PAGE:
Comments made by former IRA member Bobby Storey at a rally calling for the release of the Sinn Fein leader on Saturday have also been seen as a potentially ominous sign. The veteran figure told those gathered on the Falls Road: “We have a message for the British government, for the Irish government, for the cabal that is out there: we haven’t gone away, you know.”

The comment was a reference, possibly tongue-in-cheek, to intimations that the Provisional IRA could make a return to the political stage in the north of Ireland.

That rally took place at a freshly-painted mural in honour of Sinn Fein president Gerry Adams, which itself has became a focus of contention.


The mural depicting Mr Adams as a “peacemaker, a leader and visionary” was painted over a well-known mural depicting the Falls Road curfew. But it had been daubed with the word ‘tout’ on the evening before it was unveiled. This was quickly replaced by ‘Ar aghaidh linn’ - ‘Onwards we go’.

Other sinister graffiti messages condemning ‘Boston College touts’ and ‘in-former republicans’ also appeared in republican areas, directed by Sinn Fein supporters at those involved in the oral history project which fuelled the allegations against Mr Adams.

It has added to tensions within republicanism between those who oppose the political process at Stormont and those who remain part of it. With local elections in Belfast two weeks time, Sinn Fein’s republican rivals were quick to point out that the Adams “debacle” had vindicated their arguments against the new policing arrangements.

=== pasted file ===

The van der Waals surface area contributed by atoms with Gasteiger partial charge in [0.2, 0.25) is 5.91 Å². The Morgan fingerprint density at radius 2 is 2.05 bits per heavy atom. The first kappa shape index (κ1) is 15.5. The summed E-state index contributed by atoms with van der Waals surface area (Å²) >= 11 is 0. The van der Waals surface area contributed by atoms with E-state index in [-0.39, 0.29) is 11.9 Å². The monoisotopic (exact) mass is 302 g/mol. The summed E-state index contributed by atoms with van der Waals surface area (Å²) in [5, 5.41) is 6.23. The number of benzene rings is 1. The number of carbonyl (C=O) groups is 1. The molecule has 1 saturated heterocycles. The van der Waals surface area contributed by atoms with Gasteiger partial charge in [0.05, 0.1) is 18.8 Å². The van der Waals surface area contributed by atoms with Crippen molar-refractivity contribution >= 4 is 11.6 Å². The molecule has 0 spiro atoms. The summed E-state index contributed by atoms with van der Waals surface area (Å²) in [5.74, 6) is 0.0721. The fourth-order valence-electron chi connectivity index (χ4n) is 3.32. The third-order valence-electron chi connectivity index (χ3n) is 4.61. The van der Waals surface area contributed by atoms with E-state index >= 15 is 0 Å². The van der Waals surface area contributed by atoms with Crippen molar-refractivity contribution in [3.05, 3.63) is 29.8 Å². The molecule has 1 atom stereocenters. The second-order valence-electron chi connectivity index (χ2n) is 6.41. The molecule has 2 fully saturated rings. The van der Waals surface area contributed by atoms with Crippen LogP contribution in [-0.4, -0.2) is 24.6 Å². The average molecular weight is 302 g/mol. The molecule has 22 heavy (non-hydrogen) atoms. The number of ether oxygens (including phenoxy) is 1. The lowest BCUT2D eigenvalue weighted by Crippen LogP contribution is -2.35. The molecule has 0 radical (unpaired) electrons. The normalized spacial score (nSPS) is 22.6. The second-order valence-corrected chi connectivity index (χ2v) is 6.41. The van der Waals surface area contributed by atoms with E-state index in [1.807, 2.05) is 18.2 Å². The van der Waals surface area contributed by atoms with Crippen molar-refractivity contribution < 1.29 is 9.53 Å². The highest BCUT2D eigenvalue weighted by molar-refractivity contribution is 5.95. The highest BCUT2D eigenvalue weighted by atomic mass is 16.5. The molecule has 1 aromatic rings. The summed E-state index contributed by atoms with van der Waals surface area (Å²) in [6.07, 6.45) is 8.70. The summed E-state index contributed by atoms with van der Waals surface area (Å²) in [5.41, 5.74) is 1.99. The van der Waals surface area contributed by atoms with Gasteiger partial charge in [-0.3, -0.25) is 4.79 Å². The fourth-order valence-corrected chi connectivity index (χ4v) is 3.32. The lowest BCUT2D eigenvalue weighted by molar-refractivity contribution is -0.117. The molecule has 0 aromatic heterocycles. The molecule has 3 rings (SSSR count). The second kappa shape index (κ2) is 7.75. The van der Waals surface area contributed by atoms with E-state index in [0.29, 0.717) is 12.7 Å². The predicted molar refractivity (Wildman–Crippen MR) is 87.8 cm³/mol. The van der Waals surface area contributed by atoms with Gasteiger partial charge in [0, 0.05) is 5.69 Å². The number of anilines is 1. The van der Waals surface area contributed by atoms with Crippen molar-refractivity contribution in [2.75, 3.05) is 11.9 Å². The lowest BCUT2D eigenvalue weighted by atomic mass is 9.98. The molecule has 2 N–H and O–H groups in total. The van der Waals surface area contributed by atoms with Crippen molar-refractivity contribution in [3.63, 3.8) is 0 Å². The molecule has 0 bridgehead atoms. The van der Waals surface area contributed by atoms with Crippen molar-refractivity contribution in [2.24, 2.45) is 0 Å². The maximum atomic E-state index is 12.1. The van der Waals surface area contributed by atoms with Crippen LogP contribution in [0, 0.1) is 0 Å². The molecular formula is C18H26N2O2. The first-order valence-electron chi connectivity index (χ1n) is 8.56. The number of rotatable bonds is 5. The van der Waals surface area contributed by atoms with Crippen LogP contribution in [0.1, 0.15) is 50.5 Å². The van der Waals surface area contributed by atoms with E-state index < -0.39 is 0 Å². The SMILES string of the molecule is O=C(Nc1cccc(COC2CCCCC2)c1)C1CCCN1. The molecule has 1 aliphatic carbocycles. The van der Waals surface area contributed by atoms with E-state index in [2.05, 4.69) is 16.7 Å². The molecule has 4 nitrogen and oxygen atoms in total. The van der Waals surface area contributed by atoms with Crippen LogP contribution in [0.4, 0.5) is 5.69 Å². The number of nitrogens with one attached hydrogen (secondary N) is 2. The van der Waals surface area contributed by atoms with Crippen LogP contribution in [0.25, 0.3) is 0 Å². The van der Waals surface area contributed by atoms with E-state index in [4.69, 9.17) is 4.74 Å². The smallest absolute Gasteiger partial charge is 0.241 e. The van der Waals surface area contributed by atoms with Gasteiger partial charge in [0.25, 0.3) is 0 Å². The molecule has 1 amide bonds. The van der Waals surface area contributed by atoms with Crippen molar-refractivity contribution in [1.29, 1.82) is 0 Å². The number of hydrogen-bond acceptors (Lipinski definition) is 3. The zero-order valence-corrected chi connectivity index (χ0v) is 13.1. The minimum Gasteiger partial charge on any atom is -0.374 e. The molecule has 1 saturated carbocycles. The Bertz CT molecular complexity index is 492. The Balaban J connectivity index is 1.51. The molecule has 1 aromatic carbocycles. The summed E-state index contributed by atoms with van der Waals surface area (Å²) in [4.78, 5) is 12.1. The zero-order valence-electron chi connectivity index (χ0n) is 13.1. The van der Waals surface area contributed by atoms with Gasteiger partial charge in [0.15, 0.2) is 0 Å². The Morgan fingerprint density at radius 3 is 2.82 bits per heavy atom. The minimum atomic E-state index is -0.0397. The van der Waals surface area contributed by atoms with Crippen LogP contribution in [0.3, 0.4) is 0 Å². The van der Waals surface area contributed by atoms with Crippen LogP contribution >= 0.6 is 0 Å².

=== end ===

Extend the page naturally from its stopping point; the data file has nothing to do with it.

“The high profile arrest, detention and reluctant release of Sinn Fein leader Gerry Adams represents a calculated slap in the face by Britain to all those who put their faith in his project during the twists and turns of the past two decades,” according to the Republican Network for Unity.

“This arrest was certainly an example of political policing, calculated and executed by the dark forces which maintain firm control of the British administered six counties, a force which, it must be stated, [Adams] himself was happy to blissfully ignore until recent days.”

And in a rare political statement by Breandan Mac Cionnaith, the eirigi general secretary said it is time for Sinn Fein and the SDLP to recognise the fact that “British policing in Ireland is inherently political”. He has also called on Sinn Fein to immediately clarify its current view of the PSNI.

“The PSNI, as Britain’s police force in Ireland, has no moral right to arrest or detain any Irish political activist,” he said. “That applies to all political activists and not just Gerry Adams.”

He said efforts to ‘reform’ British policing and justice in Ireland had failed and the two constitutional nationalist parties in the Stormont administration, Sinn Fein and the SDLP need to publicly acknowledge the “abject failure of their policing projects” and withdraw their support from the PSNI and the British courts.

“Selective criticism by some politicians of some elements of political policing by the PSNI is simply not good enough,” he said.